The Source of Sanctification: Human or Divine?

Review of The Secret Garden, by Frances Hodgson BurnettBy ALEXIS NEALMistress Mary, quite contrary,How does your garden grow?With silver bells and cockle shellsAnd marigolds all in a row!So goes the nursery rhyme taunt sung to the central character in Frances Hodgson Burnett’s classic children’s novel, The Secret Garden. And the shoe certainly fits: Mary Lennox is quite contrary. And little wonder: Born in India to wealthy British parents, she’s always been given her way in ev … [Read more...]

Angels Among Us?

Review of Ghost Brother Angel by Grant SchnarrBy COYLE NEALGhost Brother Angel by Grant Schnarr is utterly without redeeming spiritual value. (And no, that’s not a phrase I throw around very often. In fact, to the best of my knowledge, I’ve only used it once.) To be fair, never in the book does he claim to be a Christian, though he does so on his blog. Nor does he ever crack a Bible or speak with a Christian about what is going on in his life, which may explain why there are so many the … [Read more...]

City at the End of Time

Review of City at the End of Time by Greg BearBy COYLE NEAL “For he was looking forward to the city with foundations, whose architect and builder is God.” –Hebrews 11:10What does this verse mean to a non-Christian? That’s the question engaged by Greg Bear in City at the End of Time. Basically, if Martin Heidegger, Albert Einstein, and Karl Barth had a Buddhist baby, this is the book that baby would have written. And that sentence should tell you whether or not you’ll like the story. If yo … [Read more...]

What Lincoln Can Teach the Tea Party

Review of The Fiery Trial: Abraham Lincoln and American Slavery by Eric FonerBy PAUL D. MILLERAbraham Lincoln was a racist who believed Africans were intellectually inferior to whites and should not have equal political rights with their racial superiors. He opposed immediate abolition and favored only gradual emancipation, coupled with compensation for slave owners deprived of their property, and followed by the deportation of ex-slaves back to Africa, or colonized in South America. His … [Read more...]

Real Marriage

Review of Real Marriage by Mark and Grace DriscollBy COYLE NEALFirst, the basics: this is a book about marriage. Real Marriage, not that fake stuff you see on TV. And, apparently, not that fake stuff you read about in most Christian books either. At least, so the back of the book claims. "This is not", we are assured in letters that are both bold and italicized, "one of those books" that "assume the author did it right", "barely mention friendship", or "use 'intimacy' as code for 'sex.'" … [Read more...]

Vocational Stewardship for Fashionable Christians

A Review of Kingdom Calling:  Vocational Stewardship for the Common Good by Amy ShermanReviewed by Paul D. MillerThere is so much to admire about Amy Sherman’s Kingdom Calling:  Vocational Stewardship for the Common Good that its flaws, omissions, and oversights were grating.Sherman’s basic argument, extending the line of thought covered by Andy Crouch in Culture Making and James Davidson Hunter in To Change the World, is that secular work is not less important than paid “full time mi … [Read more...]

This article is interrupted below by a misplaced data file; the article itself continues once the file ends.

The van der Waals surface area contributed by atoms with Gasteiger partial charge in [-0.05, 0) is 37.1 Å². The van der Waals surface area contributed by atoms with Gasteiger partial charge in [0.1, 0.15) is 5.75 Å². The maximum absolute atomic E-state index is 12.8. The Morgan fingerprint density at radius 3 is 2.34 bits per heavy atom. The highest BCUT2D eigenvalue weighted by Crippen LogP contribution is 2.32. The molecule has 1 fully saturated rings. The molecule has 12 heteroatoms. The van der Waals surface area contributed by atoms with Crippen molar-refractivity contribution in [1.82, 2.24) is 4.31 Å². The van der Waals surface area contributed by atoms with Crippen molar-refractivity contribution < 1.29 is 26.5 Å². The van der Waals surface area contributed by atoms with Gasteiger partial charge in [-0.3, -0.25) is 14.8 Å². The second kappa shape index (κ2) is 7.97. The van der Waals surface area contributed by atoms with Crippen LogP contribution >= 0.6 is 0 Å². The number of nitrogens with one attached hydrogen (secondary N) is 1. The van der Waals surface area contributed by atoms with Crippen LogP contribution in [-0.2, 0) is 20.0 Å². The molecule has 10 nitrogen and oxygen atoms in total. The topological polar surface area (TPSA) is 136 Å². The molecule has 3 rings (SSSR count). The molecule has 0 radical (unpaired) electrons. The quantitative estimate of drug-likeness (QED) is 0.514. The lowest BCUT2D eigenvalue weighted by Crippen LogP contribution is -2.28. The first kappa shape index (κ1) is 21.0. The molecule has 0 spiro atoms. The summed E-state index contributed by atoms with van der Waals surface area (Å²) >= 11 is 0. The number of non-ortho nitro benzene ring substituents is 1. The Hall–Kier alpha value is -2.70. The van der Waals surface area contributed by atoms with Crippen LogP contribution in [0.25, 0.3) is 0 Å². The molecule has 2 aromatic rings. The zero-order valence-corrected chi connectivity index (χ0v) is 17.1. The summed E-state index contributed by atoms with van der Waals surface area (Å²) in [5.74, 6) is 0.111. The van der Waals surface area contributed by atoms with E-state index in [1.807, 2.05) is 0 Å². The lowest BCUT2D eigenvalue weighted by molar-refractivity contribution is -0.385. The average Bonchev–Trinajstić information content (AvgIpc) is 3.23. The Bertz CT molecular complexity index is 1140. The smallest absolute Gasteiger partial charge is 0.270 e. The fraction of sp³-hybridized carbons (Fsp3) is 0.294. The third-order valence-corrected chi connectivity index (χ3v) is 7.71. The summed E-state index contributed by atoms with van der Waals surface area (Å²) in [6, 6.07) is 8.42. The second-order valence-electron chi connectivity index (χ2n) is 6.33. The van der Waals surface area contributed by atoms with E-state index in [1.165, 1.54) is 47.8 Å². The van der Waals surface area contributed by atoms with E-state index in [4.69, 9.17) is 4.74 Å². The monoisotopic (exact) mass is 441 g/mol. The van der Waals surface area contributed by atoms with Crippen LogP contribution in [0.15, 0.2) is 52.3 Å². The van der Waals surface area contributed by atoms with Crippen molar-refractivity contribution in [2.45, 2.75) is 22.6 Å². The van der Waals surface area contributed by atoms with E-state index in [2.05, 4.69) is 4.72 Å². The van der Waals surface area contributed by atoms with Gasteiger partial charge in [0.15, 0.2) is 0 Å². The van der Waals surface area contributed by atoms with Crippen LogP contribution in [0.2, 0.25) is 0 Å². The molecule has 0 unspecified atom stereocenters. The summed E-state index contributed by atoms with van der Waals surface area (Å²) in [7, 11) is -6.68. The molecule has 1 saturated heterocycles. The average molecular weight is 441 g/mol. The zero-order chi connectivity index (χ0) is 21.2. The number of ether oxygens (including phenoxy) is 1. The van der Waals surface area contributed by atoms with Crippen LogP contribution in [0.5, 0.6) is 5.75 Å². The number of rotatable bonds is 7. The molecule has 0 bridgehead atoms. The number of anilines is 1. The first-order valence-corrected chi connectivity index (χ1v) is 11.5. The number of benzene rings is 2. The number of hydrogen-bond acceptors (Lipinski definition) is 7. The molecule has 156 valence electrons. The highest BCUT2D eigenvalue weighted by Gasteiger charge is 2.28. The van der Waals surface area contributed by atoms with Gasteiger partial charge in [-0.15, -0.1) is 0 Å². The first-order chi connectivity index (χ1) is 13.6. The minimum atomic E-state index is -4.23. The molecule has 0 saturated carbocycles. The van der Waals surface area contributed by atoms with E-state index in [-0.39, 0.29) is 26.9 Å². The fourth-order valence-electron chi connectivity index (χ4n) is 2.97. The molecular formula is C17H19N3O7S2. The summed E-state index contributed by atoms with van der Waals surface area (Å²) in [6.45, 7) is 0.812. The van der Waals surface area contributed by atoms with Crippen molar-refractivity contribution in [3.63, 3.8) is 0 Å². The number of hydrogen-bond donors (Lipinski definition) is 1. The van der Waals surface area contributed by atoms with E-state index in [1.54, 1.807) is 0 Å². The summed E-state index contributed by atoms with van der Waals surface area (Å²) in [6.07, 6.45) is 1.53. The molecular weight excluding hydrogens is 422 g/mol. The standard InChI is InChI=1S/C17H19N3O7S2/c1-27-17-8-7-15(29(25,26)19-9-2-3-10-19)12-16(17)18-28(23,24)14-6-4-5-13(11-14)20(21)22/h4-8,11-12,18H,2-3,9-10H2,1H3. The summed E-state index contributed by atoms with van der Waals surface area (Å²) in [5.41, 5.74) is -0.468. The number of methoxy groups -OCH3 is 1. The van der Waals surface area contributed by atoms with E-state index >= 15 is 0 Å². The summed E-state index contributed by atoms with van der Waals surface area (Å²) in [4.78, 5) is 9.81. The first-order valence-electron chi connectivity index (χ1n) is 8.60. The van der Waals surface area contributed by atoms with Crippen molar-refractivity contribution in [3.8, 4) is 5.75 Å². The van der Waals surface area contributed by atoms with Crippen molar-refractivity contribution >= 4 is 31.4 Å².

True Grit, Old School

Review of True Grit by Charles PortisBy ALEXIS NEALMattie Ross is no ordinary fourteen-year-old. She has a head for figures, good business sense, excellent bargaining skills, and a stubborn streak a mile wide. Oh, and she’s looking for the guy who shot her pa.  See, her dad was gunned down in cold blood by a low-down no-account good-for-nothing by the name of Tom Chaney, and Mattie’s dead set on making sure he pays for his crime. Unfortunately, Tom Chaney fled into Indian Territory and jo … [Read more...]

Madam Bovary

Review of Madam Bovary by Gustave FlaubertBy PAUL D. MILLER[Spoilers] Emma Bovary is an idiotic, listless romantic who pines for love and meaning. She tries to find it in novels, marriage, motherhood, two adulterous affairs, Catholic religion, and opulent living. Crushed by debt, she commits suicide. The end.Despite its perfunctory plot, Madame Bovary is nonetheless engaging and Flaubert has some wonderfully descriptive prose. The characters have depth and the book kept my attention. … [Read more...]

Riders of the Purple Sage

Review of Riders of the Purple Sage by Zane GreyBy ALEXIS NEALYoung, beautiful Jane Withersteen seems to have it made.  She owns several thousand head of cattle, a powerful lot of land, the fastest, most beautiful pair of black racehorses in the state, and the only spring for miles around.  But trouble is looking for Jane Withersteen.  See, as a wealthy, unmarried Mormon woman, she’s quite the catch for the men in her community, and Elder Tull has had his eye on her for quite a while.  Ja … [Read more...]

Free of Charge

Review of Free of Charge: Giving and Forgiving in a Culture Stripped of Grace by Miroslav VolfBy JUSTIN HAWKINSThe greatest cause for joy in the life of the Christian is the fact that God has forgiven the presumably indelible stain of his depravity. It follows, then, that the Christian’s forgiveness of others ought to be quick and unhesitating, because it represents an opportunity to imitate the greatest act done on our behalf by our God.  Free of Charge, by Dr. Miroslav Volf, professor o … [Read more...]